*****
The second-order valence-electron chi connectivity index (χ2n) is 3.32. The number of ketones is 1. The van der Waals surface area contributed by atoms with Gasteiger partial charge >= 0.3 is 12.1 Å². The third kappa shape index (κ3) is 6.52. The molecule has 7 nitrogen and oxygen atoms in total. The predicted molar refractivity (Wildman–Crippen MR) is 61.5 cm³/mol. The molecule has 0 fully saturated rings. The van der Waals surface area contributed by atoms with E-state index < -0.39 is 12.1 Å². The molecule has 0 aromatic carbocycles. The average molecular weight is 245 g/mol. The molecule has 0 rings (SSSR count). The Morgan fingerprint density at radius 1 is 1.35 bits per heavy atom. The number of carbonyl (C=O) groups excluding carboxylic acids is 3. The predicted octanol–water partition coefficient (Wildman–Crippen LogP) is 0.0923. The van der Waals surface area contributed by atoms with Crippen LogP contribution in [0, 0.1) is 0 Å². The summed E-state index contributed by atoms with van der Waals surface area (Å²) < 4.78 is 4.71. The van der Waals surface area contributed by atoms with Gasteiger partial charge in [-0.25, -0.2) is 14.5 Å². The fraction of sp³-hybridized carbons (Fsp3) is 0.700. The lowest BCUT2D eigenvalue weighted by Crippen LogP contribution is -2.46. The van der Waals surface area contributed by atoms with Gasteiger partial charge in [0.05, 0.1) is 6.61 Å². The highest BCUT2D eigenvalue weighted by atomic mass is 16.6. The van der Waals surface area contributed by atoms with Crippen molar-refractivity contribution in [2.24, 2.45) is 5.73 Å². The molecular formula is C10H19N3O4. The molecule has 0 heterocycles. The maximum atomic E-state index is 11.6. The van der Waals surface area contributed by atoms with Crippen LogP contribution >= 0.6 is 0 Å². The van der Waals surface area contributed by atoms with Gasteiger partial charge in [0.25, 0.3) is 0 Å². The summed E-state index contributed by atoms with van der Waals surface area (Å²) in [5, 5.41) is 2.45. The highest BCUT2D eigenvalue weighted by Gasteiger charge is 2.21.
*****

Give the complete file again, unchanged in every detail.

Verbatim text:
The second-order valence-electron chi connectivity index (χ2n) is 3.32. The number of ketones is 1. The van der Waals surface area contributed by atoms with Gasteiger partial charge >= 0.3 is 12.1 Å². The third kappa shape index (κ3) is 6.52. The molecule has 7 nitrogen and oxygen atoms in total. The predicted molar refractivity (Wildman–Crippen MR) is 61.5 cm³/mol. The molecule has 0 fully saturated rings. The van der Waals surface area contributed by atoms with E-state index < -0.39 is 12.1 Å². The molecule has 0 aromatic carbocycles. The average molecular weight is 245 g/mol. The molecule has 0 rings (SSSR count). The Morgan fingerprint density at radius 1 is 1.35 bits per heavy atom. The number of carbonyl (C=O) groups excluding carboxylic acids is 3. The predicted octanol–water partition coefficient (Wildman–Crippen LogP) is 0.0923. The van der Waals surface area contributed by atoms with Crippen LogP contribution in [0, 0.1) is 0 Å². The summed E-state index contributed by atoms with van der Waals surface area (Å²) < 4.78 is 4.71. The van der Waals surface area contributed by atoms with Gasteiger partial charge in [-0.25, -0.2) is 14.5 Å². The fraction of sp³-hybridized carbons (Fsp3) is 0.700. The lowest BCUT2D eigenvalue weighted by Crippen LogP contribution is -2.46. The van der Waals surface area contributed by atoms with Gasteiger partial charge in [0.05, 0.1) is 6.61 Å². The highest BCUT2D eigenvalue weighted by atomic mass is 16.6. The van der Waals surface area contributed by atoms with Crippen molar-refractivity contribution in [2.24, 2.45) is 5.73 Å². The molecular formula is C10H19N3O4. The molecule has 0 heterocycles. The maximum atomic E-state index is 11.6. The van der Waals surface area contributed by atoms with Crippen LogP contribution >= 0.6 is 0 Å². The van der Waals surface area contributed by atoms with Gasteiger partial charge in [0.25, 0.3) is 0 Å². The summed E-state index contributed by atoms with van der Waals surface area (Å²) in [5, 5.41) is 2.45. The highest BCUT2D eigenvalue weighted by Gasteiger charge is 2.21.